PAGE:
Worlds of Difference: the Folk Festival Scene in Perspective

Just what is folk music anyway these days? Who defines the term? Who decides what's fittin' for a "folk festival"? This summer's Old Songs and Falcon Ridge folk festivals got me thinking about what one might expect when one enters the sometimes unreal world of a folk festival.

There are all kinds of music festivals these days. Bluegrass, "Roots Music", and the ever-nebulous folk festival. Given the range of musical tastes, this is a very good thing. Whatever, and wherever the festival, you'll likely find music which is familiar (otherwise, why would you be there?) and something new. When you walk through the festival gates, you are entering someone's musical world.

A comparison of the Old Songs & Falcon Ridge festivals highlights two distinct kinds of "folk festivals". They present different music, attract different audiences, and one may leave with dramatically different experiences. Both have concerts, both have dancing, both have special performance & activity areas for kids. But the real difference is found in the performers which the festival organizers wish to recognize as "folk music." Old Songs presents a well rounded tour of music from a variety of traditions. Falcon Ridge offers up some of the hottest new singer songwriters. There's a place for, and value in both presentations. In my mind, the contrast between "traditional singers" and "folk singers" defines the difference in these "Folk Music" experiences.

So here's the rub - it seems to me that the new folk singer movement is in danger of taking the folk experience out of folk music. OK, I can hear you saying, "What about Dylan, what about Woody? They were singer songwriters? Wasn't that folk?" It's not the song writing that's doing it - it's the cult of the songwriter. The folks who come to the folk singer folk festival seem less likely to join in; they're there to be sung to. They want to hear the lyrics of Ani DeFranco the same way a different generation needed to hear the lyrics of John Lennon. They're not taking part, not learning songs for themselves, not singing as a group.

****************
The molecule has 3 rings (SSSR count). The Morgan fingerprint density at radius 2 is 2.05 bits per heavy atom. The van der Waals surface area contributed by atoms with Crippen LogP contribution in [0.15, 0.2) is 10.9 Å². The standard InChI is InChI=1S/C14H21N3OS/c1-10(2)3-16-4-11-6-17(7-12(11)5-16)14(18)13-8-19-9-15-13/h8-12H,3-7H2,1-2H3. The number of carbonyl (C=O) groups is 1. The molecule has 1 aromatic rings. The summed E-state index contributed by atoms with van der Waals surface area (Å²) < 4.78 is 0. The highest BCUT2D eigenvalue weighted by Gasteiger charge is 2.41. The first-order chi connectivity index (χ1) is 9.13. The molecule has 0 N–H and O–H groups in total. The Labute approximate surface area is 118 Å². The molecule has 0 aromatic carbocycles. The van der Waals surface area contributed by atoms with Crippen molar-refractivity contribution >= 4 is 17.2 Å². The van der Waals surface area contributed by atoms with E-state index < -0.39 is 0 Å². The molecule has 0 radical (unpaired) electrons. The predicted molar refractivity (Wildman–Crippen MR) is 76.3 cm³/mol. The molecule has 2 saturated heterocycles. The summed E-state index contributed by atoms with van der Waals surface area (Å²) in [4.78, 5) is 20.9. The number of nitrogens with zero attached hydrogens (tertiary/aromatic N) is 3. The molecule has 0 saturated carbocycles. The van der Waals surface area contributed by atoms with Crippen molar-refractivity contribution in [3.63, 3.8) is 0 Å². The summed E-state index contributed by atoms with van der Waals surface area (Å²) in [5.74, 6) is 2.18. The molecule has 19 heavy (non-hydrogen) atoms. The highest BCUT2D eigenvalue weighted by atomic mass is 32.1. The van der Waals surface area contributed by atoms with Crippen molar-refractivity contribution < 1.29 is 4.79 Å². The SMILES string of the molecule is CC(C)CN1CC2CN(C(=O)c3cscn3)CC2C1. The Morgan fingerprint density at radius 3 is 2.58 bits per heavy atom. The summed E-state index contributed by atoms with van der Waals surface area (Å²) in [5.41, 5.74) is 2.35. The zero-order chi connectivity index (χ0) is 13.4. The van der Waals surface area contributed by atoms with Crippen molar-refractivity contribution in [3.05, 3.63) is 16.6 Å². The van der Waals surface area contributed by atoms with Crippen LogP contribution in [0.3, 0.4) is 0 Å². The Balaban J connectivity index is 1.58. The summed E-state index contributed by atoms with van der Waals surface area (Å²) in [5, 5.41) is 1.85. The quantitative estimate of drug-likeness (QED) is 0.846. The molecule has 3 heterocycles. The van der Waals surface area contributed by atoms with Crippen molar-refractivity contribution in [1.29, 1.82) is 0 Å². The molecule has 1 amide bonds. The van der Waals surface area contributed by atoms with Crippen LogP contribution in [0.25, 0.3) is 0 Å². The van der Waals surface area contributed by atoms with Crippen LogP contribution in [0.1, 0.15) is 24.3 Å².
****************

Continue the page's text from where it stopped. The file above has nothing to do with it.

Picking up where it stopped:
A Scottish tradition bearer, Norman Kennedy, once said that these folk singer songs won't last the test of time. He may be right. In a world of singer songwriters, each one is singing their own songs. In a world of traditional song, all of us might be singing each others songs. "Folk" can, perhaps should, be much more than modern music performed acoustically. "Folk" is the power of a tune, a lyric, a set of dance moves carried by hundreds of voices - maybe over hundreds of years. "Folk" is a process - music and dance which lasts because it's meaning carries on.

Your comments, or rebuttals, are welcome, for this or any other article.

(Pamela Goddard)

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